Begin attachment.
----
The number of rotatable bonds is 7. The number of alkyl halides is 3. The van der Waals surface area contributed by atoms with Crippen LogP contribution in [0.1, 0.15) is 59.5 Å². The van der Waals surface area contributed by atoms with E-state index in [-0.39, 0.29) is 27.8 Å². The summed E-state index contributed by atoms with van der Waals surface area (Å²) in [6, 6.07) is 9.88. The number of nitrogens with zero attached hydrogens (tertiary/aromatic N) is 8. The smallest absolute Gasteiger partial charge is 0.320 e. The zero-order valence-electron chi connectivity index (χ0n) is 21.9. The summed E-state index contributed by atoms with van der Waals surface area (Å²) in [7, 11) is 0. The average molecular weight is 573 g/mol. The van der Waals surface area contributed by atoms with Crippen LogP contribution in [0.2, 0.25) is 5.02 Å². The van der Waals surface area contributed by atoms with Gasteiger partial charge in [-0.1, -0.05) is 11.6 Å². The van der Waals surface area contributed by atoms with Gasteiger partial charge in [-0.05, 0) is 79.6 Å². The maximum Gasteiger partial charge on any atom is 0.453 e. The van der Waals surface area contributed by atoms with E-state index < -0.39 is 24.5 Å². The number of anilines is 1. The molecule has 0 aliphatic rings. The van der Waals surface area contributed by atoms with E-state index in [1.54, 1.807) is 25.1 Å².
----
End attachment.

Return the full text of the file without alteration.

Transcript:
The number of rotatable bonds is 7. The number of alkyl halides is 3. The van der Waals surface area contributed by atoms with Crippen LogP contribution in [0.1, 0.15) is 59.5 Å². The van der Waals surface area contributed by atoms with E-state index in [-0.39, 0.29) is 27.8 Å². The summed E-state index contributed by atoms with van der Waals surface area (Å²) in [6, 6.07) is 9.88. The number of nitrogens with zero attached hydrogens (tertiary/aromatic N) is 8. The smallest absolute Gasteiger partial charge is 0.320 e. The zero-order valence-electron chi connectivity index (χ0n) is 21.9. The summed E-state index contributed by atoms with van der Waals surface area (Å²) in [7, 11) is 0. The average molecular weight is 573 g/mol. The van der Waals surface area contributed by atoms with Crippen LogP contribution in [0.2, 0.25) is 5.02 Å². The van der Waals surface area contributed by atoms with Gasteiger partial charge in [-0.1, -0.05) is 11.6 Å². The van der Waals surface area contributed by atoms with Gasteiger partial charge in [-0.05, 0) is 79.6 Å². The maximum Gasteiger partial charge on any atom is 0.453 e. The van der Waals surface area contributed by atoms with E-state index < -0.39 is 24.5 Å². The number of anilines is 1. The molecule has 0 aliphatic rings. The van der Waals surface area contributed by atoms with E-state index in [1.54, 1.807) is 25.1 Å².